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Tuesday, January 01, 2008


Surprising statistic for 2007 - deaths in Afghanistan

Even though I just noted the deaths of 748 U.S. and NATO soldiers in Afghanistan, even I hadn't realized this:
U.S. military deaths, suicide bombings and opium production hit record highs in 2007.
Indeed, here are the statistics showing the steady rise of Western fatalities since the U.S. invasion of Afghanistan in 2001. After a steady level for the first four years (12 in just one or two months of 2001, 69 in 2002, 57 in 2003, 58 in 2004), there has been a dramatic rise: 130 in 2005, 191 in 2006, and 231 in 2007. Only the palest shadow of this level of increased violence in Afghanistan has been reflected in the press.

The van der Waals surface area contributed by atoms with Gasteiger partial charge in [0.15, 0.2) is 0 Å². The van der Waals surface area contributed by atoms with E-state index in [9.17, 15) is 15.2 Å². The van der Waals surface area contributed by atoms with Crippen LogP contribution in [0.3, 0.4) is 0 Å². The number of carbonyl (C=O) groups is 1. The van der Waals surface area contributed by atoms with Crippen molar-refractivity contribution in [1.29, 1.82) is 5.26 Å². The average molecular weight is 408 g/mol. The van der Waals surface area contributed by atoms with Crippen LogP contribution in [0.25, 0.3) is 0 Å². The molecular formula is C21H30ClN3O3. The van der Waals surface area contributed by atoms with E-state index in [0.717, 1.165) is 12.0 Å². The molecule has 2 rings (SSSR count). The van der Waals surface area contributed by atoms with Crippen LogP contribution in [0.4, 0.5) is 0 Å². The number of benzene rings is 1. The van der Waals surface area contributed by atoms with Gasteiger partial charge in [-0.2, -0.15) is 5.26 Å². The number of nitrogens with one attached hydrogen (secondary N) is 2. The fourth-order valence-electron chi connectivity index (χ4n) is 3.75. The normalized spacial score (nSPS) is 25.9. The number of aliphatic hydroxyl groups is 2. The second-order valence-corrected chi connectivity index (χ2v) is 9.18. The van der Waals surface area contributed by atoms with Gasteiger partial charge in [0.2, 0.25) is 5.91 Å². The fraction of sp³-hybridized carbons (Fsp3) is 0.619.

Civilian deaths in Afghanistan? There were already more than 3,000 by March, 2002, the result of U.S. bombing. Since then, it's hard to pin down cumulative statistics. But the AP article above has some interesting data (source unknown). It claims "Afghanistan in 2007 saw record violence that killed more than 6,500 people." Of those 231 were Western troops, 4,500 of them "militants" (i.e., alleged resistance fighters), and 925 Afghan policemen. That leaves nearly another thousand civilians, just in 2007. The article talks about "record suicide bombings," but when citing the significant ones, it mentions one in February, one in June, and one in November, totaling 135 people. Add in an equal amount for "smaller suicide bombings," and we still have another 600 or so Afghan civilians killed by U.S./NATO bombing and other military action in 2007. Not to mention whatever portion of those 4,500 "militants" weren't "militants" at all, but civilians, killed when U.S./NATO forces bombed "houses hiding militants" without the slightest idea of who else might be inside.

Doesn't sound like a lot? It would if one of those 600 (or more) people were a member of your family.

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